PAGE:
As I mentioned last week, London’s small silk weaving industry was based in Spitalfields in the East End. In its infancy, it employed mostly Irish weavers.

When the Huguenots settled there, they were able to expand England’s silk weaving industry. It wasn’t long before Spitalfields was known as ‘Weaver Town’. Exodus (“Movement of the People”) explains that more silk coupled with French styling proved fashionable with the British upper class. It wasn’t long before Weaver Town’s Huguenot owners of silk weaving workshops became wealthy men with hundreds of employees. Their large family homes are still standing today.

From the time of the first arrivals in London, Huguenots quickly established their own churches and charities. One church, La Patente, was in Spitalfields. Another, the French Church, was further west in Soho, in present-day central London. The French Protestant Hospital, La Providence, in Old Street came later, having been established in 1718. It took care not only of the sick but also the destitute. Institutions such as these provided an informal job network, particularly for those who arrived with no contacts, such as would-be apprentices.

A Birkbeck (University of London) PhD thesis by William Farrell, Silk and globalisation in eighteenth-century London: commodities, people and connections c.1720-1800, tells us how many were employed in textiles from the records of the three aforementioned institutions (p. 85 of the document). In the 18th century, La Patente’s register showed three-fifths textile employment, the French church in Soho four-fifths and La Providence hospital 48%.

Farrell writes that earlier Huguenot records with regard to silk industry employment are unclear. However, his research reveals that the more successful weavers and artisans settled in East London between 1610 and 1694 (p. 81). Not surprisingly, Spitalfields became a nexus for Huguenot silk weaving and a century later, was a well-established community where new arrivals could seek employment.

The same was true in Ireland, although their initial settlement in the 17th century was easier than that of the Huguenots in England. William of Orange facilitated this in two ways. He recruited Huguenots who had fled to the Netherlands to his army to fight the Battle of the Boyne. He also appealed to them through the Statute of King William for Encouraging French Protestants to Settle in Ireland (p. 81).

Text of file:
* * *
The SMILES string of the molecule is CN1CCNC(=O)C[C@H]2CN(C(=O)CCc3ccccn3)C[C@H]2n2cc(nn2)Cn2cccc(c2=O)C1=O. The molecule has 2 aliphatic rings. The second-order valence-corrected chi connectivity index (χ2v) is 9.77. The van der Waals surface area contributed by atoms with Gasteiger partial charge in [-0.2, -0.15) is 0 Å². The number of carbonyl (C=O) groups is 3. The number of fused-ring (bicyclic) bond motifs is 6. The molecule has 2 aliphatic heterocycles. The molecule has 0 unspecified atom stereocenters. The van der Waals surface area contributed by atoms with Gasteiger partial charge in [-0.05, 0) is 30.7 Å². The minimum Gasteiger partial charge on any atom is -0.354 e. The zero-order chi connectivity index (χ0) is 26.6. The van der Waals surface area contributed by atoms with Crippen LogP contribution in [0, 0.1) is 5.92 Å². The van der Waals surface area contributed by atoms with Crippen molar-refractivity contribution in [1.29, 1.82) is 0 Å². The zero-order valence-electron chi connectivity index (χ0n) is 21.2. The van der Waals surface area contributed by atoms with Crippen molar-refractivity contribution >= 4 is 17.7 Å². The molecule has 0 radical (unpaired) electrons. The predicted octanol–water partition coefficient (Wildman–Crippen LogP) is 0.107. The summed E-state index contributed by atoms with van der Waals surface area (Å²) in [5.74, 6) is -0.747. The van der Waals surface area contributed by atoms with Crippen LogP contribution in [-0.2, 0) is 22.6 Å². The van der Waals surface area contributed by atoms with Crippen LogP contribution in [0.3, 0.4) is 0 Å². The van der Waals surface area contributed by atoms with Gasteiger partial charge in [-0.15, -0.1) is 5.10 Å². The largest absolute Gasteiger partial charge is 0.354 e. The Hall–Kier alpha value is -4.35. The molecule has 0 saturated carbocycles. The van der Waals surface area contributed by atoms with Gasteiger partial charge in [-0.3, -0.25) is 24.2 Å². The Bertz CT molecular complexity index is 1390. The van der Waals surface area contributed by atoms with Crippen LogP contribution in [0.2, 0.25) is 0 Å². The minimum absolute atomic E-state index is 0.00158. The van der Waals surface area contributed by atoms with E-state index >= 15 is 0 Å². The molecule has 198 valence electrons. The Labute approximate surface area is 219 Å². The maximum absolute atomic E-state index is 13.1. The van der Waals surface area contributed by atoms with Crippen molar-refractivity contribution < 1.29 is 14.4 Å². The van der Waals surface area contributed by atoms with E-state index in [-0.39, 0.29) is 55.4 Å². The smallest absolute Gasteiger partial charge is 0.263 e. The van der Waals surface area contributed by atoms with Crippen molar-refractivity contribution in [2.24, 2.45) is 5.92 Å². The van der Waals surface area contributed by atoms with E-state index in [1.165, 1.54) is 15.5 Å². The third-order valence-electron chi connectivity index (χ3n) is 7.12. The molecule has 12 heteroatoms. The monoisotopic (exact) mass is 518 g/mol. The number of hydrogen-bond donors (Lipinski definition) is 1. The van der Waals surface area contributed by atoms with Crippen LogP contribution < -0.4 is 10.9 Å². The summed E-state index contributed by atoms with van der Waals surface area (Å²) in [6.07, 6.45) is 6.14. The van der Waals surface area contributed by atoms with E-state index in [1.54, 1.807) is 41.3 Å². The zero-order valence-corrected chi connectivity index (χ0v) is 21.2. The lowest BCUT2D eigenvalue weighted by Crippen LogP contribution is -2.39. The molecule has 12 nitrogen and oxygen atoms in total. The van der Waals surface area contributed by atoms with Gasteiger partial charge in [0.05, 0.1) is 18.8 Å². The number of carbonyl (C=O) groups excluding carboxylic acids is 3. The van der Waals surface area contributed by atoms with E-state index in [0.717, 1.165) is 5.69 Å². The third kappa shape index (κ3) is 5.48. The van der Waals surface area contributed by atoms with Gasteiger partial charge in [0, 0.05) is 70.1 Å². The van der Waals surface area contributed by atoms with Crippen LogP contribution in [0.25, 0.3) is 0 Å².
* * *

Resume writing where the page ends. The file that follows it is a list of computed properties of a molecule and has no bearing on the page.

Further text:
Whilst many silk industry workers were successful, movement was sometimes fluid for those who were less in demand or beset by bad luck in short-term employment. Some moved from Ireland to London. A few dared to travel back to France for work when the British silk seasons were slow. In any event, migrations were undertaken quickly once a worker determined where he wanted to go next (pp 81, 82).

Natalie Rothstein’s Canterbury and London: The Silk Industry in the Late Seventeenth Century tells us that Huguenot silk weavers came from Normandy’s Pays de Caux region which comprises the cities of Dieppe and Le Havre. She notes that those settling in Canterbury would have found a familiarity about the region. Kent’s topography is similar to the Pays de Caux’s with its fertile farmland. In terms of employment, there was a rich market to be plumbed. The seat of the Church of England is there and, at the time anyway, there were many wealthy farmers and members of the landed gentry in the surrounding area.

Huguenot and Walloon weavers in Canterbury established a workshop in the 16th century. Edward VI granted them the whole of the western crypt of Canterbury Cathedral for worship purposes. The workshop was in steady use until 1830.

Rothstein’s paper puts together the pieces of the puzzle with regard to the workshop’s closure and the death of the silk industry in Canterbury. It must have been quite a challenge. What is available says that the original records are difficult to come by and some have even been destroyed.

However, in the mid-18th century, the War of Austrian Succession disrupted the shipment of raw silk from Asia, Italy and Turkey (Farrell, p. 83). Dublin’s silk industry shrank dramatically between 1730 and 1763. Many weavers moved to London.

Another serious challenge came around the same time: mechanisation. Punch card looms put many weavers out of work, not only in Britain but also elsewhere in Europe. By 1801, embroidery had been mechanised, too.

Yet another difficulty, despite Huguenot expertise, was that the climate in the British Isles was never going to be conducive to a large-scale silk industry.

In the end, finished Indian and Chinese silks took over.

The Exodus article says that 30,000 workers in the 18th century were affected by the downturn. Violent clashes took place between owners and employees. The 1801 Spitalfields Acts attempted to calm things down by improving wages and conditions as well as protecting the English silk market.

However, the Huguenots of Spitalfields ended up moving to what were then London’s suburbs (likely to be in the centre of the capital today). Another chapter of artisanal history had come to a close.

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